STR reports on Caribbean's hotel industry

Business

STR reports on Caribbean's hotel industry

Friday, February 28, 2020

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Market analytics firm Smith Travel Research (now STR), in its latest review, said that hotels are on the rise in the Caribbean. This they believe is largely attributed to the fact that higher numbers of rooms are being constructed across the region.


Data from the entity hotel pipeline showed that for the month of January the region had some 152 projects executed, accounting for about 31,787 rooms in construction.


According to reports by Travel Weekly's Gay Nagle Myer, these figures represents a 26.9 per cent jump in the number of rooms in the final phase of development.


“Four countries reported more than 1000 rooms under construction, led by Mexico with 16,699 rooms, followed by the Dominican Republic with 6,356 rooms, Cuba with 1,616 rooms and Jamaica with 1,425 rooms,” the report outlined.


It was also highlighted that majority of the region's rooms in construction are in the upper tier segments, as upscale projects represented the largest percentage increase (70.1 per cent) in activity year-on-year.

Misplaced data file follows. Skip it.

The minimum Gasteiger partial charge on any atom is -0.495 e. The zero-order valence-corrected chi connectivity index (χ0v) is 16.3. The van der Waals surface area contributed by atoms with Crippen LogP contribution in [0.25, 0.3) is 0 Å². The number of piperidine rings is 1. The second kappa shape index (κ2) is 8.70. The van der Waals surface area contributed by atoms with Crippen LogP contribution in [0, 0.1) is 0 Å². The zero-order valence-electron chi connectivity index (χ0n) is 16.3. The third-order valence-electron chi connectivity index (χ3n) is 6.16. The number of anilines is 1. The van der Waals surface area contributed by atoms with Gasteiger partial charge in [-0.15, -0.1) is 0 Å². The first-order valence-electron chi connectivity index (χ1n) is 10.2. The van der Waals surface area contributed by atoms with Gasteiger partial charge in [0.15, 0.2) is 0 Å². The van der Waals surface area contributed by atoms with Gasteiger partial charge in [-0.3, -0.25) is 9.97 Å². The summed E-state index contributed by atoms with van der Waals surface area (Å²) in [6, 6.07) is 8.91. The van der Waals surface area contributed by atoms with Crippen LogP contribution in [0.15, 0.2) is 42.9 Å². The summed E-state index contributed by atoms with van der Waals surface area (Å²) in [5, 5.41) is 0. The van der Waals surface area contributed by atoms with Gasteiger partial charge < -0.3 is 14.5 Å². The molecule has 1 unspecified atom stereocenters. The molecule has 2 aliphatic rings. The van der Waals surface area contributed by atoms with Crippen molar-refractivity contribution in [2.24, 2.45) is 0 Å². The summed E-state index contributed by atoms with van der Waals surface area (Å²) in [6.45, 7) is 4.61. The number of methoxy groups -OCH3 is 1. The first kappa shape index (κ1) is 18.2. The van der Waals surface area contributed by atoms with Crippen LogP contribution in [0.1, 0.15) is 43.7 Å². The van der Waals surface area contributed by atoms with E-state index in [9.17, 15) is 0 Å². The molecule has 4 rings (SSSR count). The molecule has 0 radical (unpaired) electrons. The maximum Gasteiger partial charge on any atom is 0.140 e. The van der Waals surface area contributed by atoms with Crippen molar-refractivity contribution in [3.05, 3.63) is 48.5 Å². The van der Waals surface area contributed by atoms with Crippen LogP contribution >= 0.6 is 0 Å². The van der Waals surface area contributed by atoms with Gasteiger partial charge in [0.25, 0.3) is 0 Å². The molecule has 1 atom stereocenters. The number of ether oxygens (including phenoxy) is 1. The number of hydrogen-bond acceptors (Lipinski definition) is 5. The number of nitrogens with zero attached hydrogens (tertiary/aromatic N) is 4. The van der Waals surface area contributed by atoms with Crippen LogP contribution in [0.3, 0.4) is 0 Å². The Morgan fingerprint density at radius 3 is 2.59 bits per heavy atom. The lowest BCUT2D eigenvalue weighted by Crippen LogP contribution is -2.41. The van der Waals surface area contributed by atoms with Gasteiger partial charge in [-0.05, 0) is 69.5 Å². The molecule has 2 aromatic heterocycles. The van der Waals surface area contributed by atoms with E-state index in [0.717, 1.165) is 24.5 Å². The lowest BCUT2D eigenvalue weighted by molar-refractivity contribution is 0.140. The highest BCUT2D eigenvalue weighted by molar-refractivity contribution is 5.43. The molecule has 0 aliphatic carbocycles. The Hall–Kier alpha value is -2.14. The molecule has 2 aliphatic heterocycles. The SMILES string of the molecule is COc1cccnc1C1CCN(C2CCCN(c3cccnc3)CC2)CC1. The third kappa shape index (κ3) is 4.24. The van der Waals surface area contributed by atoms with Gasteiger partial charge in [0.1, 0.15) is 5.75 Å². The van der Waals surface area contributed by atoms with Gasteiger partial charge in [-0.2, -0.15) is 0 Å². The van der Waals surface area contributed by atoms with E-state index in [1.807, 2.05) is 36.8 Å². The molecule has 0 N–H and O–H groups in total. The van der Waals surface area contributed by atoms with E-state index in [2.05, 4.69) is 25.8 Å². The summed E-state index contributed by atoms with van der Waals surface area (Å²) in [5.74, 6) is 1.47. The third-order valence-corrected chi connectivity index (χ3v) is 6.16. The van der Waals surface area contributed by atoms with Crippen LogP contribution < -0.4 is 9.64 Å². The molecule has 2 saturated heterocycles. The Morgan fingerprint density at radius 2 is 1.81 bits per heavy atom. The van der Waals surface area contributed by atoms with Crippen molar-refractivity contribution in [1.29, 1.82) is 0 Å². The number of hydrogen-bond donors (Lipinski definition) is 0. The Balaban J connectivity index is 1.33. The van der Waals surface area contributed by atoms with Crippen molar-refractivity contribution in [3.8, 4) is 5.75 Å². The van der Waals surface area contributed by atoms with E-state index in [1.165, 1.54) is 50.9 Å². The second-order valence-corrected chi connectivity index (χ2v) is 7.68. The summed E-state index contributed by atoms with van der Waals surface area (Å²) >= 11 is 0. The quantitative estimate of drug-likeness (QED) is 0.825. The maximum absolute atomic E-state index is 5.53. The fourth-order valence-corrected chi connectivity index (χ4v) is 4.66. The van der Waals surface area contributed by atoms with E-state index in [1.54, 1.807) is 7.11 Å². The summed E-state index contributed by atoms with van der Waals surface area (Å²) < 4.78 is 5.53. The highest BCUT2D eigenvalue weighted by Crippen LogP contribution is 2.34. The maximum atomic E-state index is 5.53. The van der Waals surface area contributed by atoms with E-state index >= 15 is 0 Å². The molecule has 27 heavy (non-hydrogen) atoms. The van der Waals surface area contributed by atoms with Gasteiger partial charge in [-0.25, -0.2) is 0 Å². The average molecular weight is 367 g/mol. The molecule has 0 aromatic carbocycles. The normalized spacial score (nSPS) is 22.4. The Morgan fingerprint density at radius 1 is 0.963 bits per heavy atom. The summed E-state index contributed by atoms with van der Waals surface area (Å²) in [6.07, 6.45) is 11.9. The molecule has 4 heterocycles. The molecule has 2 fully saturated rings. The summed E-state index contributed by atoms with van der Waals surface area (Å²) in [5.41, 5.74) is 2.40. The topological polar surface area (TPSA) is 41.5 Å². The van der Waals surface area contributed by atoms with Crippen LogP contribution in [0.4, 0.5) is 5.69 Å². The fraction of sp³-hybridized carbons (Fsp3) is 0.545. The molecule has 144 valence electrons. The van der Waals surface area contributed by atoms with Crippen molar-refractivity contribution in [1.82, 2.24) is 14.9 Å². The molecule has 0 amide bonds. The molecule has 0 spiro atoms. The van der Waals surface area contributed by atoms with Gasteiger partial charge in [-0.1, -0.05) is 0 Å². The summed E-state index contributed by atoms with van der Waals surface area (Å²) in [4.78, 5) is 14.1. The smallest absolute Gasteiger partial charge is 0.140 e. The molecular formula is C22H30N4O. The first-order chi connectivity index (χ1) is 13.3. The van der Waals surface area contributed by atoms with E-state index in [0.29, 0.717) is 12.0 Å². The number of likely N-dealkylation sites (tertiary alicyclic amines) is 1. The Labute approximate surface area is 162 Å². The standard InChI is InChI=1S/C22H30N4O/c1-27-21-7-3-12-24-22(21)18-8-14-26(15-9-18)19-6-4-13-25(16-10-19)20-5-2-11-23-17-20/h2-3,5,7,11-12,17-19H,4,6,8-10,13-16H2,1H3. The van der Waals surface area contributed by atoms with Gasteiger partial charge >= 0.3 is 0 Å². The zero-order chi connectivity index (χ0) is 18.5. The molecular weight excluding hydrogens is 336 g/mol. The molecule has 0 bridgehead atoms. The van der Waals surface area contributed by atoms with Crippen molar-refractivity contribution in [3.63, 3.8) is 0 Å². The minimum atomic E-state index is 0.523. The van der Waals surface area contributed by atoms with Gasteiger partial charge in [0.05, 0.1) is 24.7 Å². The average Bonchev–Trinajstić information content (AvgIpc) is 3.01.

SLOW START TO 2020 FOR HOTEL INDUSTRY


While expansion and construction projects continue to advance, the hotel benchmarking firm also highlighted that the region's hotel industry got off to a slow start.


“It was a sluggish start for the Caribbean's hotel industry in January. The region's hotel occupancy was 66.5 per cent last month, which represented a 3.7 per cent decline when compared to the same period last year,” the hotel benchmarking firm outlined in new data released.


The data also revealed that the downturn was accompanied by a 1.5 per cent decline in average daily rates to US$253.09 and a 5.1 per cent reduction in revenue per available room.


“Overall revenue fell to US$1.35 billion for the month, down 2.6 per cent from January 2019,” the data revealed.


The STR's report surveyed approximately 1976 properties comprising about 261,810 rooms in the greater Caribbean region.

— Kellaray Miles


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